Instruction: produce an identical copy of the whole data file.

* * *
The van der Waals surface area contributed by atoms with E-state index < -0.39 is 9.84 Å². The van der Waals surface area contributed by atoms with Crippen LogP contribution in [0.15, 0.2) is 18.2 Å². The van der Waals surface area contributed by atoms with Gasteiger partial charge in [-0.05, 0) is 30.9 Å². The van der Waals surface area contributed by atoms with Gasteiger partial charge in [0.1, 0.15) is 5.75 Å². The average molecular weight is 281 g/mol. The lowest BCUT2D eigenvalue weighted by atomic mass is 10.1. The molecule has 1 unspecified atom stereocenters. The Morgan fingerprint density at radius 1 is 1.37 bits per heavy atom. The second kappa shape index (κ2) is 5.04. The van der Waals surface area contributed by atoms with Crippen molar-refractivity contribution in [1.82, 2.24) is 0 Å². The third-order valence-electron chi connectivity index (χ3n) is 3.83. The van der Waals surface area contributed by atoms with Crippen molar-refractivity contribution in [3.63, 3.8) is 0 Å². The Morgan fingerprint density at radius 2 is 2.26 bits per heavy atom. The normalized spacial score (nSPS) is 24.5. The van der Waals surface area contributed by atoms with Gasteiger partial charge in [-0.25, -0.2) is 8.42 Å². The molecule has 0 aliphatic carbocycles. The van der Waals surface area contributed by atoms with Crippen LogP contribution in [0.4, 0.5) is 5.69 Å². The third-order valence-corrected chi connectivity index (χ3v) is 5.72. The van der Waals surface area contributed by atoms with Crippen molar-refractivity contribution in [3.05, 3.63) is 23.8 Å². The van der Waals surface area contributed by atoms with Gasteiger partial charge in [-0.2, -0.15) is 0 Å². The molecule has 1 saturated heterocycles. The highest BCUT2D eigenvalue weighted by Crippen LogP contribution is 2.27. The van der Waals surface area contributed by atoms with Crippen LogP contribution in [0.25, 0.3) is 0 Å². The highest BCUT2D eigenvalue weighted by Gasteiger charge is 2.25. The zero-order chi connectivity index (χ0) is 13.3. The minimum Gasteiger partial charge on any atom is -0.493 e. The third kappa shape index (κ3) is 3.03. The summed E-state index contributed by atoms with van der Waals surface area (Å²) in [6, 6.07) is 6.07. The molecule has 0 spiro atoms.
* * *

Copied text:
The van der Waals surface area contributed by atoms with E-state index < -0.39 is 9.84 Å². The van der Waals surface area contributed by atoms with Crippen LogP contribution in [0.15, 0.2) is 18.2 Å². The van der Waals surface area contributed by atoms with Gasteiger partial charge in [-0.05, 0) is 30.9 Å². The van der Waals surface area contributed by atoms with Gasteiger partial charge in [0.1, 0.15) is 5.75 Å². The average molecular weight is 281 g/mol. The lowest BCUT2D eigenvalue weighted by atomic mass is 10.1. The molecule has 1 unspecified atom stereocenters. The Morgan fingerprint density at radius 1 is 1.37 bits per heavy atom. The second kappa shape index (κ2) is 5.04. The van der Waals surface area contributed by atoms with Crippen molar-refractivity contribution in [1.82, 2.24) is 0 Å². The third-order valence-electron chi connectivity index (χ3n) is 3.83. The van der Waals surface area contributed by atoms with Crippen molar-refractivity contribution in [3.63, 3.8) is 0 Å². The Morgan fingerprint density at radius 2 is 2.26 bits per heavy atom. The normalized spacial score (nSPS) is 24.5. The van der Waals surface area contributed by atoms with Gasteiger partial charge in [-0.25, -0.2) is 8.42 Å². The molecule has 0 aliphatic carbocycles. The van der Waals surface area contributed by atoms with Crippen LogP contribution in [0.4, 0.5) is 5.69 Å². The third-order valence-corrected chi connectivity index (χ3v) is 5.72. The van der Waals surface area contributed by atoms with Crippen molar-refractivity contribution in [3.05, 3.63) is 23.8 Å². The van der Waals surface area contributed by atoms with Gasteiger partial charge in [-0.2, -0.15) is 0 Å². The molecule has 1 saturated heterocycles. The highest BCUT2D eigenvalue weighted by Crippen LogP contribution is 2.27. The van der Waals surface area contributed by atoms with Crippen LogP contribution in [0.25, 0.3) is 0 Å². The highest BCUT2D eigenvalue weighted by Gasteiger charge is 2.25. The zero-order chi connectivity index (χ0) is 13.3. The minimum Gasteiger partial charge on any atom is -0.493 e. The third kappa shape index (κ3) is 3.03. The summed E-state index contributed by atoms with van der Waals surface area (Å²) in [6, 6.07) is 6.07. The molecule has 0 spiro atoms.